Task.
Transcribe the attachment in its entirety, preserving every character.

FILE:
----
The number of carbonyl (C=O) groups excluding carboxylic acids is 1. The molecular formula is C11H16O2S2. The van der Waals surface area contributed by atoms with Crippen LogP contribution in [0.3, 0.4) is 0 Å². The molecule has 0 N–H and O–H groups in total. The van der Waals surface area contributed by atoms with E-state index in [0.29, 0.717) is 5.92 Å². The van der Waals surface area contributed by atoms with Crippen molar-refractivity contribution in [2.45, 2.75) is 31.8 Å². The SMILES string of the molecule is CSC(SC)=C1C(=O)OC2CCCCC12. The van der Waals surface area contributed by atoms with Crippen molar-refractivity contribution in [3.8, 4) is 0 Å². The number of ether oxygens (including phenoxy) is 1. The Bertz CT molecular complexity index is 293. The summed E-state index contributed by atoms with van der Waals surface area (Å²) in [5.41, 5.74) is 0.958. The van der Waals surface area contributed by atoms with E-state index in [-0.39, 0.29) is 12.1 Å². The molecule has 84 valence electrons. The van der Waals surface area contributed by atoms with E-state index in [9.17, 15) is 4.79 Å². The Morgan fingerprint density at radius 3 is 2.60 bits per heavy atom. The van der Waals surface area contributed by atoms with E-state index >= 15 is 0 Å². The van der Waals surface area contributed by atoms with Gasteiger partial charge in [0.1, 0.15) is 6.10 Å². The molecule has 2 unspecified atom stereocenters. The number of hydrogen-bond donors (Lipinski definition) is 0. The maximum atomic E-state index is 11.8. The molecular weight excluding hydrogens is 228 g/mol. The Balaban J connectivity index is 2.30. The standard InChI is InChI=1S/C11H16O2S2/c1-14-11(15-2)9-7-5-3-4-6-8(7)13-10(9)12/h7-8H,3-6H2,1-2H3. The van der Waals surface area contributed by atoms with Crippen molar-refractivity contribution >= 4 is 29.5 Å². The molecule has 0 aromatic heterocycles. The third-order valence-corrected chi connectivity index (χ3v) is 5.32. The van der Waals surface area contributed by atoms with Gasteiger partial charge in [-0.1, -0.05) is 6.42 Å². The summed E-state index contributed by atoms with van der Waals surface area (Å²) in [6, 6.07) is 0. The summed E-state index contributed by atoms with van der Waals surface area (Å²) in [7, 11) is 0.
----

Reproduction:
The number of carbonyl (C=O) groups excluding carboxylic acids is 1. The molecular formula is C11H16O2S2. The van der Waals surface area contributed by atoms with Crippen LogP contribution in [0.3, 0.4) is 0 Å². The molecule has 0 N–H and O–H groups in total. The van der Waals surface area contributed by atoms with E-state index in [0.29, 0.717) is 5.92 Å². The van der Waals surface area contributed by atoms with Crippen molar-refractivity contribution in [2.45, 2.75) is 31.8 Å². The SMILES string of the molecule is CSC(SC)=C1C(=O)OC2CCCCC12. The van der Waals surface area contributed by atoms with Crippen molar-refractivity contribution in [3.8, 4) is 0 Å². The number of ether oxygens (including phenoxy) is 1. The Bertz CT molecular complexity index is 293. The summed E-state index contributed by atoms with van der Waals surface area (Å²) in [5.41, 5.74) is 0.958. The van der Waals surface area contributed by atoms with E-state index in [-0.39, 0.29) is 12.1 Å². The molecule has 84 valence electrons. The van der Waals surface area contributed by atoms with E-state index in [9.17, 15) is 4.79 Å². The Morgan fingerprint density at radius 3 is 2.60 bits per heavy atom. The van der Waals surface area contributed by atoms with E-state index >= 15 is 0 Å². The van der Waals surface area contributed by atoms with Gasteiger partial charge in [0.1, 0.15) is 6.10 Å². The molecule has 2 unspecified atom stereocenters. The number of hydrogen-bond donors (Lipinski definition) is 0. The maximum atomic E-state index is 11.8. The molecular weight excluding hydrogens is 228 g/mol. The Balaban J connectivity index is 2.30. The standard InChI is InChI=1S/C11H16O2S2/c1-14-11(15-2)9-7-5-3-4-6-8(7)13-10(9)12/h7-8H,3-6H2,1-2H3. The van der Waals surface area contributed by atoms with Crippen molar-refractivity contribution >= 4 is 29.5 Å². The molecule has 0 aromatic heterocycles. The third-order valence-corrected chi connectivity index (χ3v) is 5.32. The van der Waals surface area contributed by atoms with Gasteiger partial charge in [-0.1, -0.05) is 6.42 Å². The summed E-state index contributed by atoms with van der Waals surface area (Å²) in [6, 6.07) is 0. The summed E-state index contributed by atoms with van der Waals surface area (Å²) in [7, 11) is 0.